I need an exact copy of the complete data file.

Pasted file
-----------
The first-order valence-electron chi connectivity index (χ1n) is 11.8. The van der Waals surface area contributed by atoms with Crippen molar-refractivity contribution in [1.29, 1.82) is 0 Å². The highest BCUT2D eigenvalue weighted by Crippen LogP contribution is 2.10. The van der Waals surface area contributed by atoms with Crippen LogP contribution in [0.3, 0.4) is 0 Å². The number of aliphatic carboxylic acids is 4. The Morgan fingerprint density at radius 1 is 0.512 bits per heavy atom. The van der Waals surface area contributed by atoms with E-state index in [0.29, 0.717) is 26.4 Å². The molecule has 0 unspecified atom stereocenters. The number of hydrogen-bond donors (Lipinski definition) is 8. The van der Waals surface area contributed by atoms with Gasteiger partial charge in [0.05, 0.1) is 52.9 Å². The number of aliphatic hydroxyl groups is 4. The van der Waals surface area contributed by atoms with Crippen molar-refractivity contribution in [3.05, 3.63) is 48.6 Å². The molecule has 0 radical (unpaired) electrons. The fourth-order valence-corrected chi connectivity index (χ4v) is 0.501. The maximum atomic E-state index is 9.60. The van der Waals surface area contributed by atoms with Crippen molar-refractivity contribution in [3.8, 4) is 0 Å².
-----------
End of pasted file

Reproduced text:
The first-order valence-electron chi connectivity index (χ1n) is 11.8. The van der Waals surface area contributed by atoms with Crippen molar-refractivity contribution in [1.29, 1.82) is 0 Å². The highest BCUT2D eigenvalue weighted by Crippen LogP contribution is 2.10. The van der Waals surface area contributed by atoms with Crippen LogP contribution in [0.3, 0.4) is 0 Å². The number of aliphatic carboxylic acids is 4. The Morgan fingerprint density at radius 1 is 0.512 bits per heavy atom. The van der Waals surface area contributed by atoms with E-state index in [0.29, 0.717) is 26.4 Å². The molecule has 0 unspecified atom stereocenters. The number of hydrogen-bond donors (Lipinski definition) is 8. The van der Waals surface area contributed by atoms with Gasteiger partial charge in [0.05, 0.1) is 52.9 Å². The number of aliphatic hydroxyl groups is 4. The van der Waals surface area contributed by atoms with Crippen molar-refractivity contribution in [3.05, 3.63) is 48.6 Å². The molecule has 0 radical (unpaired) electrons. The fourth-order valence-corrected chi connectivity index (χ4v) is 0.501. The maximum atomic E-state index is 9.60. The van der Waals surface area contributed by atoms with Crippen molar-refractivity contribution in [3.8, 4) is 0 Å².